Let's be honest about 2012, we've been holding our collective breath, and while many have moved on to place new hopes for 2013, those who held out for 4Q12, may not be as disappointed as expected.
With a not-so-energized back-to-school and 3Q12 behind us, the best news in the midst of 4Q12 is that the US shopping Thanksgiving holiday weekend has come in strong for retailers across the board.
The numbers from the deal bonanza "Black Friday" show a strong 13% increase over 2011 in Thanksgiving weekend sales overall (meaning online and in-store), as reported throughout major news media such as Bloomberg. This 13% increase translates to US $59.1 billion in sales for the four-day period that started Nov. 22, according to data presented by the same Bloomberg article. Black Friday alone brought in just over US $1 billion in online sales, setting a new and important record for how, when, and through which devices consumers are shopping.
Interestingly, while we sit today in the midst of Cyber Monday sales, an event coined in 2005 to promote on-line shopping after the four-day Thanksgiving weekend sales, and while initial data for today's retail activity is equally strong, the distinction between on-line and in-store sales is certainly blurry, as many across the media have been noting (see the WSJ, for example). As the WSJ offers, today's sales are still expected to be the largest online, single sales day for the third year in a row, "[a]ccording to research firm comScore, Americans are expected to spend $1.5 billion, up 20% from last year on Cyber Monday, as retailers have ramped up their deals to get shoppers to click on their websites."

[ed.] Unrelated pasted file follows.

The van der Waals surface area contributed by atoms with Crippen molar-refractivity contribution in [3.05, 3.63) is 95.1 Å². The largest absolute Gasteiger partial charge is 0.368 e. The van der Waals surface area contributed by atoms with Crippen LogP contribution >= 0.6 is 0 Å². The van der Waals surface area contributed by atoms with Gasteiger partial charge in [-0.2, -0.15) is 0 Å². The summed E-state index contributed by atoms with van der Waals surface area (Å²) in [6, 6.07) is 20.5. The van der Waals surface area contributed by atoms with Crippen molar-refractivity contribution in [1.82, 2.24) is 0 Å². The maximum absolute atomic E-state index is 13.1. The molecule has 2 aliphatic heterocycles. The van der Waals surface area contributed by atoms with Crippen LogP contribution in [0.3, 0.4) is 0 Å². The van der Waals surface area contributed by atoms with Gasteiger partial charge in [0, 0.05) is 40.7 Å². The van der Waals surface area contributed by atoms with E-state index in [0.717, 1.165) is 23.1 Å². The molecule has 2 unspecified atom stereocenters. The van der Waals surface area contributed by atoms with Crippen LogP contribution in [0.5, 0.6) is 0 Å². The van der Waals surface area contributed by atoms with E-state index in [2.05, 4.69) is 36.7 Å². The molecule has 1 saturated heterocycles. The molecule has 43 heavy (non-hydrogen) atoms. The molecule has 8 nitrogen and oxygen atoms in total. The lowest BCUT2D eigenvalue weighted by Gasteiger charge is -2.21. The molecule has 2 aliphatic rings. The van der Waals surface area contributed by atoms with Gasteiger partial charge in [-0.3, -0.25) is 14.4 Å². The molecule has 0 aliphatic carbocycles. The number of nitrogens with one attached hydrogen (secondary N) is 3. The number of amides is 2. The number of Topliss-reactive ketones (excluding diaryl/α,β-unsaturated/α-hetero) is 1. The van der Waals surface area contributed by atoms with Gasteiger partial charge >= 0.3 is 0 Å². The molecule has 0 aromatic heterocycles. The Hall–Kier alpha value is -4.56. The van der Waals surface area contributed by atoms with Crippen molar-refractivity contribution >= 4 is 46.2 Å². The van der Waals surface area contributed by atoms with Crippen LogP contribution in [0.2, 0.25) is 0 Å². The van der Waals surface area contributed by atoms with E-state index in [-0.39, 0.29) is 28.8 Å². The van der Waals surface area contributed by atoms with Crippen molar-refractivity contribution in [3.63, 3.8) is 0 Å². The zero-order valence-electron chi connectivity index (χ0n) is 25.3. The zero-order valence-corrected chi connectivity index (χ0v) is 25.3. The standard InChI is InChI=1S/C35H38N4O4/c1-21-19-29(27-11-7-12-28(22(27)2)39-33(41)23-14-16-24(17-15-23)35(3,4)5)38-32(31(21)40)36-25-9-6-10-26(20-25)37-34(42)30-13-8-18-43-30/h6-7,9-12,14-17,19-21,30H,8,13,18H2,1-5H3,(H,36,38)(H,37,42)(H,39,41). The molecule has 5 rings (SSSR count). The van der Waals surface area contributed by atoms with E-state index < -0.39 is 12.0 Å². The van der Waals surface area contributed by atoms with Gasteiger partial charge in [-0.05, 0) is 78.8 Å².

The importance of this period for retailers in the US is not insignificant, almost half of annual sales can be garnered in just these few days alone. And two of this year's important data point takeaways are (1) the significant increase in online sales throughout the Thanksgiving week and weekend, and (2) the drill down into the type of devices most commonly used for online shopping: tablets – and of those, iPads in particular. According to the latest IBM research, 24% of online US shoppers used a mobile device, a smartphone or a tablet, to do their shopping over the past few days, a 10% increase over last year; with iPad users comprising 88.3% of shoppers.
It should come as no surprise, based on these holiday shopping data, that the continued rise and demand for tablets and smartphones reigns as the hot holiday gift too, with consumer electronics, toys and video games also high on the list (see Reuters and CNN for more details).
In the end, while it is good sport to track these frenetic retail sales days, what is essential for our industry, is that the resumption of strong consumer spending in the US may harken a more widespread loosening of the constrained spending patterns globally, especially moving into 2013.